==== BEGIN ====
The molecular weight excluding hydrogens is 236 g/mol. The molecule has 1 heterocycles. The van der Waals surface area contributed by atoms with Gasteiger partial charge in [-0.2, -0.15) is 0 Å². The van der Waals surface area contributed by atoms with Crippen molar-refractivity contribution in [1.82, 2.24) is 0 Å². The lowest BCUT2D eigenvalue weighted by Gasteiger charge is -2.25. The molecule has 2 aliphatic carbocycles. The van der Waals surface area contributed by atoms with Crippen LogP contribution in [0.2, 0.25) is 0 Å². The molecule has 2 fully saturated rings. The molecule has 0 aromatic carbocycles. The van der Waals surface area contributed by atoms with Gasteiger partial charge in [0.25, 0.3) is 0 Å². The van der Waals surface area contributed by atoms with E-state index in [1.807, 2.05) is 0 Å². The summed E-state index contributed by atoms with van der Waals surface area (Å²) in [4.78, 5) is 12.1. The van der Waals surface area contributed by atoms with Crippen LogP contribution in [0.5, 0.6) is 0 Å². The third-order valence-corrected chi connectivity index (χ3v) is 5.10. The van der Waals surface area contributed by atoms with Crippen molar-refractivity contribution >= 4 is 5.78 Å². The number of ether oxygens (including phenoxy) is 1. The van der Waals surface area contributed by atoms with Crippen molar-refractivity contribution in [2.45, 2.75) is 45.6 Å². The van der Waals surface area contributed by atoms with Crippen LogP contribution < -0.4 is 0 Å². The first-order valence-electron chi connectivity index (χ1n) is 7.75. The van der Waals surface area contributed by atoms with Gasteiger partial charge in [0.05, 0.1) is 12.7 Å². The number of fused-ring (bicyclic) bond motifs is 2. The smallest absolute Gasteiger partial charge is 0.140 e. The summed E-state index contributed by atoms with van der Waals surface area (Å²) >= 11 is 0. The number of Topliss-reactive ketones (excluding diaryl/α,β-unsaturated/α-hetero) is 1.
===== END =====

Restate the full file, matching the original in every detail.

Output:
The molecular weight excluding hydrogens is 236 g/mol. The molecule has 1 heterocycles. The van der Waals surface area contributed by atoms with Gasteiger partial charge in [-0.2, -0.15) is 0 Å². The van der Waals surface area contributed by atoms with Crippen molar-refractivity contribution in [1.82, 2.24) is 0 Å². The lowest BCUT2D eigenvalue weighted by Gasteiger charge is -2.25. The molecule has 2 aliphatic carbocycles. The van der Waals surface area contributed by atoms with Crippen LogP contribution in [0.2, 0.25) is 0 Å². The molecule has 2 fully saturated rings. The molecule has 0 aromatic carbocycles. The van der Waals surface area contributed by atoms with Gasteiger partial charge in [0.25, 0.3) is 0 Å². The van der Waals surface area contributed by atoms with E-state index in [1.807, 2.05) is 0 Å². The summed E-state index contributed by atoms with van der Waals surface area (Å²) in [4.78, 5) is 12.1. The van der Waals surface area contributed by atoms with Crippen LogP contribution in [0.5, 0.6) is 0 Å². The third-order valence-corrected chi connectivity index (χ3v) is 5.10. The van der Waals surface area contributed by atoms with Crippen molar-refractivity contribution >= 4 is 5.78 Å². The number of ether oxygens (including phenoxy) is 1. The van der Waals surface area contributed by atoms with Crippen molar-refractivity contribution in [2.45, 2.75) is 45.6 Å². The van der Waals surface area contributed by atoms with Crippen LogP contribution < -0.4 is 0 Å². The first-order valence-electron chi connectivity index (χ1n) is 7.75. The van der Waals surface area contributed by atoms with Gasteiger partial charge in [0.05, 0.1) is 12.7 Å². The number of fused-ring (bicyclic) bond motifs is 2. The smallest absolute Gasteiger partial charge is 0.140 e. The summed E-state index contributed by atoms with van der Waals surface area (Å²) >= 11 is 0. The number of Topliss-reactive ketones (excluding diaryl/α,β-unsaturated/α-hetero) is 1.